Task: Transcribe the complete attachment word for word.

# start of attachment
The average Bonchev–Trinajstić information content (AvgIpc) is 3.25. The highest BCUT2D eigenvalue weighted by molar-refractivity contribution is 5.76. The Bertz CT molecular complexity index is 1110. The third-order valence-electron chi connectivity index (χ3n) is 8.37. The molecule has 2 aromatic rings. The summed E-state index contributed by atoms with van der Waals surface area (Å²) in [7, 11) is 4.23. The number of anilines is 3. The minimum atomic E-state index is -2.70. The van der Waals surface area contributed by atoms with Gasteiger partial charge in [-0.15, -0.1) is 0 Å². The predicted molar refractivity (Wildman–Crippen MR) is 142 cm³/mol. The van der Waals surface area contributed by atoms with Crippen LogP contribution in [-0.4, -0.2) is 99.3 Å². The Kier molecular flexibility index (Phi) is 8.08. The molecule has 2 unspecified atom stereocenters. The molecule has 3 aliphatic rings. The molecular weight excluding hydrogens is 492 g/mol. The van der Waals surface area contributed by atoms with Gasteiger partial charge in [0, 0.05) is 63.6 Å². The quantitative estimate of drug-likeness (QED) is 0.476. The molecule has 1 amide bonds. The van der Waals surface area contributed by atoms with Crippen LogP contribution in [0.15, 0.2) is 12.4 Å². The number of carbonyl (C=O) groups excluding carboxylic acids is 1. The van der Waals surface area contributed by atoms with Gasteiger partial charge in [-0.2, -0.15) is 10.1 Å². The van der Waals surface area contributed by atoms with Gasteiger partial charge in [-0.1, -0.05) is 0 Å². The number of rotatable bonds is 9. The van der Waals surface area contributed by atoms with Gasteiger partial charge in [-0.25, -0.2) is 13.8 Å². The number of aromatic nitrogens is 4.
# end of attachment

The average Bonchev–Trinajstić information content (AvgIpc) is 3.25. The highest BCUT2D eigenvalue weighted by molar-refractivity contribution is 5.76. The Bertz CT molecular complexity index is 1110. The third-order valence-electron chi connectivity index (χ3n) is 8.37. The molecule has 2 aromatic rings. The summed E-state index contributed by atoms with van der Waals surface area (Å²) in [7, 11) is 4.23. The number of anilines is 3. The minimum atomic E-state index is -2.70. The van der Waals surface area contributed by atoms with Gasteiger partial charge in [-0.15, -0.1) is 0 Å². The predicted molar refractivity (Wildman–Crippen MR) is 142 cm³/mol. The van der Waals surface area contributed by atoms with Crippen LogP contribution in [-0.4, -0.2) is 99.3 Å². The Kier molecular flexibility index (Phi) is 8.08. The molecule has 2 unspecified atom stereocenters. The molecule has 3 aliphatic rings. The molecular weight excluding hydrogens is 492 g/mol. The van der Waals surface area contributed by atoms with Gasteiger partial charge in [0, 0.05) is 63.6 Å². The quantitative estimate of drug-likeness (QED) is 0.476. The molecule has 1 amide bonds. The van der Waals surface area contributed by atoms with Crippen LogP contribution in [0.15, 0.2) is 12.4 Å². The number of carbonyl (C=O) groups excluding carboxylic acids is 1. The van der Waals surface area contributed by atoms with Gasteiger partial charge in [-0.2, -0.15) is 10.1 Å². The van der Waals surface area contributed by atoms with Gasteiger partial charge in [-0.1, -0.05) is 0 Å². The number of rotatable bonds is 9. The van der Waals surface area contributed by atoms with Gasteiger partial charge in [-0.25, -0.2) is 13.8 Å². The number of aromatic nitrogens is 4.